When you’re an English language learner, it isn’t uncommon to hear phrases, words, or sentences that make absolutely no sense to you. As an English language school in Hawaii, we understand how frustrating it can be to hear native speakers say things that sound, well, in some cases, crazy. There are a few English phrases often thrown around that, while food-themed, may not actually be related to food at all. Here are some of them, and what people mean when they use these phrases.
What in the world is a “couch potato?” This one’s used a lot by those who know English well, and it simply describes someone who spends a lot of time on the couch or sofa snacking, watching television, or otherwise being lazy.
Piece of cake. Have you ever heard someone say something similar to “Fixing this television will be a piece of cake” or “This test will be a piece of cake?” “Easy as pie” is another phrase that’s often used in the same way. In either case, “piece of cake” or “easy as pie” simply means the person who uses the phrase believes something will be very easy to do or accomplish.
The apple of my eye. Of course there isn’t an apple in anyone’s eye, however this phrase simply means someone is precious or cherished by the person who uses the phrase. For instance, a mother may say “Sarah is the apple of my eye,” which means she cherishes her daughter.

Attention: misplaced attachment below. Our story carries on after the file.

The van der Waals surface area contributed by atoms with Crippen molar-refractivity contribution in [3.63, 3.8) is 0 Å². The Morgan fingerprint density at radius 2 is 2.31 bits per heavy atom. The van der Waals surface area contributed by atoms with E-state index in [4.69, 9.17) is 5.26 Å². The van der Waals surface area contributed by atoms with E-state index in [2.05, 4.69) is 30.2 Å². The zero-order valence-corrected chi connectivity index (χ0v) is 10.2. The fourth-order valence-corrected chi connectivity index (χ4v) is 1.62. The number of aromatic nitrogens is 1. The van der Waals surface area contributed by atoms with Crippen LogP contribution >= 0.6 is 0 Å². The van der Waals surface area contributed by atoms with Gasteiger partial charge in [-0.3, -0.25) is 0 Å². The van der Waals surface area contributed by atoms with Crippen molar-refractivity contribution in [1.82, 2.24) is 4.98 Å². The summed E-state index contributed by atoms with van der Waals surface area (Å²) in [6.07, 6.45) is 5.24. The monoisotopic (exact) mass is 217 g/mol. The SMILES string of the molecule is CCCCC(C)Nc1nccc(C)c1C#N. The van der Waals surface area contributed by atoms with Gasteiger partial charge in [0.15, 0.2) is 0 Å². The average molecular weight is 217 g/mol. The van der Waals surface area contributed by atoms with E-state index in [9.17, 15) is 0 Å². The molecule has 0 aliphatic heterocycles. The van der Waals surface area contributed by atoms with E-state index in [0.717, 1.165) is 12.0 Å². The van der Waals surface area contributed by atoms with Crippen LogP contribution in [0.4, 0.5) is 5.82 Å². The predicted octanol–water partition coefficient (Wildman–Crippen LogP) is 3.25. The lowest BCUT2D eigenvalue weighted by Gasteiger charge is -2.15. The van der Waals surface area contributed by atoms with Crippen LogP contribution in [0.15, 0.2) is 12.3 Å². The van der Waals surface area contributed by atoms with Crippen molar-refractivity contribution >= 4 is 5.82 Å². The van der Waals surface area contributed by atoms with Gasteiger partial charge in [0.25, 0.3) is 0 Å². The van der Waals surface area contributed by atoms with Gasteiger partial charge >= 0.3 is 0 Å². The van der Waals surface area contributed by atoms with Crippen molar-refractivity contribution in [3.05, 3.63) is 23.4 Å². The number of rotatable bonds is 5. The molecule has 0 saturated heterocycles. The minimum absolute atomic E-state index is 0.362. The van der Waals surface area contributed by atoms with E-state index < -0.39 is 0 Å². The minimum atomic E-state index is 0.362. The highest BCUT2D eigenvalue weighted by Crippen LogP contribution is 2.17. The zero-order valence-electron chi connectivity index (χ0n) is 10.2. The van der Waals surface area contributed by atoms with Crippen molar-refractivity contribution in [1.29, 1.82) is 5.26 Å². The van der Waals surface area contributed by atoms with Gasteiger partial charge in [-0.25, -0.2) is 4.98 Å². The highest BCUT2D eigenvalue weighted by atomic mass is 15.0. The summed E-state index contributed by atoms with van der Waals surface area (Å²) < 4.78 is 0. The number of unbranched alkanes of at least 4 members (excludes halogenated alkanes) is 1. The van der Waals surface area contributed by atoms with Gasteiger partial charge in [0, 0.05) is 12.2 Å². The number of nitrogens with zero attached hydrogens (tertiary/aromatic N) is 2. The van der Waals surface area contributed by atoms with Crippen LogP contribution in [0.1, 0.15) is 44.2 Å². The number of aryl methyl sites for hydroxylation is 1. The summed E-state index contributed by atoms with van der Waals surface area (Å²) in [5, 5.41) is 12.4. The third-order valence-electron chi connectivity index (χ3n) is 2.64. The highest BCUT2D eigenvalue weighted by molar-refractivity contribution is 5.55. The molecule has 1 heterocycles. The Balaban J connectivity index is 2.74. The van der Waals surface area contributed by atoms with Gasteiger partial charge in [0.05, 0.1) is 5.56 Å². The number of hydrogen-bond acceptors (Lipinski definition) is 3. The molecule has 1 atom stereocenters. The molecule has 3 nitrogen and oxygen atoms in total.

Cool as a cucumber. This could refer to someone’s calm demeanor when under pressure, or something that is “super cool” in the minds of many, such as the latest gadget, music, celebrity, fashion trend, etc.
He (or she) is a bad (or good) egg. What does it mean when someone says “He’s a bad egg?” Essentially a person who’s thought of as a bad egg is not a good person on the inside, while someone who’s referred to as a “good egg” is a good person to the core, or in his or her heart and soul.
There are lots of food-themed phrases people use in English that actually have nothing to do with food including “the big enchilada,” “the big cheese,” “chewing the fat,” “flavor of the month,” and others. You can find the meanings of most of these phrases online, however as your English skills progress you’ll eventually become familiar with most, and understand their meaning.
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